The International Federation of Journalists (IFJ) and the European Federation of Journalists (EFJ) have welcomed a US federal jury decision on 22 November to award Haitian photographer Daniel Morel a large amount of damages for violation of his authors' rights in photographs by Agence France Press and Getty Images.
The legal dispute between Morel and AFP began on 13 January 2010 when Morel uploaded his photographs of the Haiti earthquake on the social networking website, Twitpic. The AFP published Morel's photographs without obtaining his permission and wrongly credited Mr Lisandro Suero, who had re-posted Morel's pictures, as the author.
When confronted later by Morel, the AFP argued that Morel granted third parties (including AFP) a broad license to use his photographs posted on Twitpic. However, the US district court in New York rejected the AFP's arguments on 23 December 2010. (see EFJ statement and court's ruling). In January 2013 another judge also ruled that Morel's authors' rights had been infringed.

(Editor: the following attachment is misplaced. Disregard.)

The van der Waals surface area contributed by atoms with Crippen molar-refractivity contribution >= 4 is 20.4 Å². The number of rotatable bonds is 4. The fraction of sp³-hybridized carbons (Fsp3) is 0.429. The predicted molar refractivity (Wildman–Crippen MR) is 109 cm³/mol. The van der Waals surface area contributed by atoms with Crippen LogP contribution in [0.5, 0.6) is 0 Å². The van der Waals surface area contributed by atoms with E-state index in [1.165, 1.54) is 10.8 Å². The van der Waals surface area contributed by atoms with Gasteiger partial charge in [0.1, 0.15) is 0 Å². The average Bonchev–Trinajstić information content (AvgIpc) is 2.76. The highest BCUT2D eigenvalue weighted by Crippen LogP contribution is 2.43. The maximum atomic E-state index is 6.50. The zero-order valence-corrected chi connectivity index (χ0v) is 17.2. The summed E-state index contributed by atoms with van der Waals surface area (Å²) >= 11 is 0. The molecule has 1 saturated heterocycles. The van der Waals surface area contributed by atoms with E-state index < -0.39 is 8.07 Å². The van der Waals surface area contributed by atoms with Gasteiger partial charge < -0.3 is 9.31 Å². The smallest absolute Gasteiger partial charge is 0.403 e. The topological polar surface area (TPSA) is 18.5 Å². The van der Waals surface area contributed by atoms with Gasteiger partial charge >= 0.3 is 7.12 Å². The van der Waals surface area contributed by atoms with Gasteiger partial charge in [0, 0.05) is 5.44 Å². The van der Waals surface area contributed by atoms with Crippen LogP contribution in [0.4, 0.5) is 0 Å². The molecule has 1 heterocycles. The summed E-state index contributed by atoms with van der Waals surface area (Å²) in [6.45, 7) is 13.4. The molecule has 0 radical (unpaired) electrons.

The jury decision grants Morel $1.2 million damages for infringement of his authors' rights on eight pictures. It decided that AFP and Getty had intentionally infringed Morel's rights as well as the US Digital Millennium Act, granting Morel additional damages for this.
"Clear respect for journalists and photo journalists' rights ‘ to be identified as authors and decide on the use to be made of their work is key if we want our colleagues to make a living and control the use that is made of their work," said IFJ President Jim Boumelha.
"This decision is a great step forward in our battle to uphold authors' rights. Additionally we hope that it will encourage social media to endorse fair policies when it comes to the use of creative works."
In 2011 Twitpic issued an apology for seemingly claiming copyright on images uploaded on its website. It changed its terms and conditions stating that users retain all copyrights to their photos and videos following protests by Twitpic users and copyright disputes.
However, the social media platform demands all its contributors grant it a "worldwide, non-exclusive, royalty-free, sublicenseable and transferable license to use works posted."
"This means that Twitpic can still use creative works for free, including for commercial purposes," said EFJ President Mogens Blicher-Bjerregård. "Media professionals should be made clearly aware ofthe implications such licenses have when they upload their work on social media".
For more information, please contact IFJ on + 32 2 235 22 17
The IFJ represents more than 600 000 journalists in 134 countries